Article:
Black Studies, Books for the News, Reading list

A Black History Month Reading List

To honor Black History Month, we have assembled a collection of works highlighting the lives of Black individuals and the history of African American communities across centuries of struggle and achievement. These books unpack racial biases; explore the persistence of barriers facing Black Americans; rediscover forgotten leaders and movements central to civil rights progress; examine ongoing issues of identity, inequality, and justice through art and theory; and much more. As Black authors bring their rigor, creativity, and lived experiences to expose neglected narratives and advocate for change, this expansive body of literature teaches, empowers, and inspires.

Enjoy an exclusive 30% off on these print and e-books throughout February. Use code BLACKHISTORY30 at checkout on our website.

From The University of Chicago Press

Freeman’s Challenge: The Murder That Shook America’s Original Prison for Profit

By Robin Bernstein

“Rigorously researched and powerfully told, Freeman’s Challenge reimagines a life shaped in the crucible of America’s first great industrial prison. Along the way, Bernstein shines a light on the foundations of the system that ensnares so many thousands of lives today. This is a story about race and violence, but it is no less about land, labor, and money on a massive scale. Read this book if you want to understand the real history of crime and punishment in the United States.”—Caleb Smith, editor of The Life and the Adventures of a Haunted Convict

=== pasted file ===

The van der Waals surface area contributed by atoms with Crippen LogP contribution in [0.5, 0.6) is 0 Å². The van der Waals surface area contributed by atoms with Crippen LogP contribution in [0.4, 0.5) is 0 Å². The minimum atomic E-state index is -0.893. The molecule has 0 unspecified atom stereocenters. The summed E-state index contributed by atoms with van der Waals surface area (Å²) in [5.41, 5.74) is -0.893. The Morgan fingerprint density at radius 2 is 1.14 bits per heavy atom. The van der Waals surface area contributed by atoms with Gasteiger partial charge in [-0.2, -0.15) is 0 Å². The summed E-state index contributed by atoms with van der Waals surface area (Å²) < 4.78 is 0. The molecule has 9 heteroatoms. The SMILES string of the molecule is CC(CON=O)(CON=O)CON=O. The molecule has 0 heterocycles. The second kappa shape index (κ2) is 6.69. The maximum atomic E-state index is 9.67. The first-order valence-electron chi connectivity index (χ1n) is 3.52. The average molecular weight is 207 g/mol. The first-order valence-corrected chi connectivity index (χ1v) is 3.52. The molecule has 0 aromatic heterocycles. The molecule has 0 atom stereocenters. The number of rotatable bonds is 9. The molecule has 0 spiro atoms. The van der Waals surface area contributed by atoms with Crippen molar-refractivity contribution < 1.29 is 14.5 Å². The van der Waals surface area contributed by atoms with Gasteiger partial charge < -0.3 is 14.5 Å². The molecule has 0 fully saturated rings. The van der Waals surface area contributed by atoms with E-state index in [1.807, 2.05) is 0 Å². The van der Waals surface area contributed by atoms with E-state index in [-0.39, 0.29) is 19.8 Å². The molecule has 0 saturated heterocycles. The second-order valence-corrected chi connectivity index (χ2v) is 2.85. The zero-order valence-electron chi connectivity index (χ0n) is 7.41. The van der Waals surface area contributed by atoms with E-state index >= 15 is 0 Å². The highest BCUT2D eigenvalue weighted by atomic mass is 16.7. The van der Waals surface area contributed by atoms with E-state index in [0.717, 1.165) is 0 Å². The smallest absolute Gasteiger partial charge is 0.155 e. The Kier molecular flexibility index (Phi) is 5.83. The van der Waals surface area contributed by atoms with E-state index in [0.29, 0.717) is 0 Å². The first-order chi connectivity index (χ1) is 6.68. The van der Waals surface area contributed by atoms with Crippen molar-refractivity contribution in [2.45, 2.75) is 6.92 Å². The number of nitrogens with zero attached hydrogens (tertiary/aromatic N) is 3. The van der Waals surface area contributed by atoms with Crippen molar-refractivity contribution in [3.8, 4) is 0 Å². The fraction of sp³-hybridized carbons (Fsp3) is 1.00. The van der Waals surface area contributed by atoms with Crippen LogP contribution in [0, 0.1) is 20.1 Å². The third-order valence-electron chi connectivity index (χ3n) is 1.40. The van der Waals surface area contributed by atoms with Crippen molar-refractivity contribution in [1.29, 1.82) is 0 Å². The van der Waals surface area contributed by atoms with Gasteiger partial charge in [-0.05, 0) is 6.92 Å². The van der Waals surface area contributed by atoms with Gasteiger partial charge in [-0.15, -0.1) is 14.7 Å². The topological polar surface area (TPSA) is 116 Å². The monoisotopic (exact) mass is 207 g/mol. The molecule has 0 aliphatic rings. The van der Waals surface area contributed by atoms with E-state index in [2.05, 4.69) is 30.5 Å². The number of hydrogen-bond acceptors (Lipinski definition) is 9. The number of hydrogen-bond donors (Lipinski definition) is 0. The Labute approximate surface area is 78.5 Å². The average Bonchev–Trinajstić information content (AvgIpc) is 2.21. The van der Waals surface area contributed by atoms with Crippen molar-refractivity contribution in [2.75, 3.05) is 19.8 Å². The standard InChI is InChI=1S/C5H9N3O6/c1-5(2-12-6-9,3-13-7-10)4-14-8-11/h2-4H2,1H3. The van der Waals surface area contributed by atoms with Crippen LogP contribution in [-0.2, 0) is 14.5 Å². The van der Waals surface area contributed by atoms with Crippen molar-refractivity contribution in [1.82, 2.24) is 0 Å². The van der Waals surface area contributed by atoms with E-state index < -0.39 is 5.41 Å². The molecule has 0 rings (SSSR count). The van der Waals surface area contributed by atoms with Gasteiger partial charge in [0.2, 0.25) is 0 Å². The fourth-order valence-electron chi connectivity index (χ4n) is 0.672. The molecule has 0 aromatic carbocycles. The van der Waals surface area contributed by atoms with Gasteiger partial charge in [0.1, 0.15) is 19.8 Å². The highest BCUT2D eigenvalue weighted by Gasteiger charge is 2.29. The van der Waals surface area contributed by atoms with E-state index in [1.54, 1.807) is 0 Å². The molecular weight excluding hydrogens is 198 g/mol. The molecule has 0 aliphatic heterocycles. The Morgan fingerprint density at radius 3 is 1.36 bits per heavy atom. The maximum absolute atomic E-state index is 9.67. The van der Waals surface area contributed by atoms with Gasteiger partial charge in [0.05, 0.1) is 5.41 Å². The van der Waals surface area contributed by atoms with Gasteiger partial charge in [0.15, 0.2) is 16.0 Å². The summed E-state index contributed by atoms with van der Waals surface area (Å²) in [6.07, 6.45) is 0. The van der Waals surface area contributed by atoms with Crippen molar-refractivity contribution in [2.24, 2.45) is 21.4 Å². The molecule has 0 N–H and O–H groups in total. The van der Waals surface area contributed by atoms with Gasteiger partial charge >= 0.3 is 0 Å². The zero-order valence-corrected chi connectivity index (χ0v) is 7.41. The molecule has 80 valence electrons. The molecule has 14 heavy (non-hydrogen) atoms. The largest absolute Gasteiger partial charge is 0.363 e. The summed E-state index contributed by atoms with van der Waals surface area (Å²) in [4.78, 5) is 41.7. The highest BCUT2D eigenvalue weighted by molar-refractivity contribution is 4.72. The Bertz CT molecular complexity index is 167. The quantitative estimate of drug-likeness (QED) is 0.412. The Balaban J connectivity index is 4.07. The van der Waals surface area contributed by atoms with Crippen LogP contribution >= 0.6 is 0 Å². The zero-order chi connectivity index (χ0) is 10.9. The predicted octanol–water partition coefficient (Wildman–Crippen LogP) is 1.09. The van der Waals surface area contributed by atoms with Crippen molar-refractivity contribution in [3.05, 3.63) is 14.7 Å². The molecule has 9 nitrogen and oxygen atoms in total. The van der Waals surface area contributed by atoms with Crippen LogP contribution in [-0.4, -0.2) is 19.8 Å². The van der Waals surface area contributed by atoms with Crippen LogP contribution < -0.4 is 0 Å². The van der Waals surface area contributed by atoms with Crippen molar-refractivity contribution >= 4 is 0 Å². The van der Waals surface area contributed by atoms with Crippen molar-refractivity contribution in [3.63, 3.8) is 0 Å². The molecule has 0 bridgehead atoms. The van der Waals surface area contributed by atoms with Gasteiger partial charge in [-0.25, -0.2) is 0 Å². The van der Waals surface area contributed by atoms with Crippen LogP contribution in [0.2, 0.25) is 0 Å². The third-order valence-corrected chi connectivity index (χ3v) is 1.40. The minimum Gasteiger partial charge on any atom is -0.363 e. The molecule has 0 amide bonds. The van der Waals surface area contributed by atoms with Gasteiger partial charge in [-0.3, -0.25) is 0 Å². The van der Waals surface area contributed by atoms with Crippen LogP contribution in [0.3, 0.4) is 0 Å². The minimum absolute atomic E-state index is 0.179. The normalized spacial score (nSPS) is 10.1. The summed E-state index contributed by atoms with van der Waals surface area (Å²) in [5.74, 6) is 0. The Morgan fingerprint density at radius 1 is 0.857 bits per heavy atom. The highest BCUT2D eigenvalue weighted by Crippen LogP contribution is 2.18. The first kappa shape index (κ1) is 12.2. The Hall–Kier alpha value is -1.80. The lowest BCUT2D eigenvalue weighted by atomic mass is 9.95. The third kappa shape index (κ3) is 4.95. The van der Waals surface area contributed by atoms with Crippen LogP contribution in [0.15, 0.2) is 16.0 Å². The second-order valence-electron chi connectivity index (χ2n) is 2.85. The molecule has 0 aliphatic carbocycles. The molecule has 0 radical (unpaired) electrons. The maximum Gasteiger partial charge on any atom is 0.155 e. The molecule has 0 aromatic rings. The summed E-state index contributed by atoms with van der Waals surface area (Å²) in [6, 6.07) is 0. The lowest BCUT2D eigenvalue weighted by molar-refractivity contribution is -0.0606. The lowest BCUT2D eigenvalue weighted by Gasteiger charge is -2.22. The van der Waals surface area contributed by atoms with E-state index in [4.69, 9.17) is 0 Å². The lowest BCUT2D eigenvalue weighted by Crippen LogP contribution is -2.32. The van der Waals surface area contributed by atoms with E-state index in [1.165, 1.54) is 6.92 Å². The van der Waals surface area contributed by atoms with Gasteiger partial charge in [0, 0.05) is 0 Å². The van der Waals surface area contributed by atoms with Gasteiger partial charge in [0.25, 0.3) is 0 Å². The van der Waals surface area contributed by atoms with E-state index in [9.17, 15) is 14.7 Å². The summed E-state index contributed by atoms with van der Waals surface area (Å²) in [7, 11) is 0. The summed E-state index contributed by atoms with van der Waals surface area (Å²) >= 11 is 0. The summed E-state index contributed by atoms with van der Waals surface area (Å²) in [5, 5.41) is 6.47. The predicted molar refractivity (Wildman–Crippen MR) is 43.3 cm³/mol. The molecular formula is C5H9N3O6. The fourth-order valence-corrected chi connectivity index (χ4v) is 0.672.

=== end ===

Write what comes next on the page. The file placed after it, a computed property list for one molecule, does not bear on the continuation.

The Black Tax: 150 Years of Theft, Exploitation, and Dispossession in America 

By Andrew W. Kahrl

“It is impossible to overstate the significance of The Black Tax. It is quite clearly one of the most important books of our time, bringing out into the open the shocking story of how the tax system has functioned in the past and continues today to be a key generator of racial injustice and inequality.”—George Lipsitz, author of The Possessive Investment in Whiteness

The Black Ceiling: How Race Still Matters in the Elite Workplace 

By Kevin Woodson

“The Black Ceiling is a must-read for anyone interested in understanding barriers to success for Black professionals working at predominantly White firms in law, consulting, and finance. Woodson shows how racial discomfort sometimes shadows Black professionals’ experiences, through social alienation and stigma anxiety. In doing so, Woodson goes beyond explanations that rely solely on instances of racial discrimination to explain how social, cultural, and psychological processes also shape work experiences. Woodson also identifies the route to more positive experiences at work for Black professionals. The book is a compelling read and is sure to become an instant classic!”—Natasha Warikoo, author of Race at the Top: Asian Americans and Whites in Pursuit of the American Dream in Suburban Schools

Sound Experiments: The Music of the AACM 

By Paul Steinbeck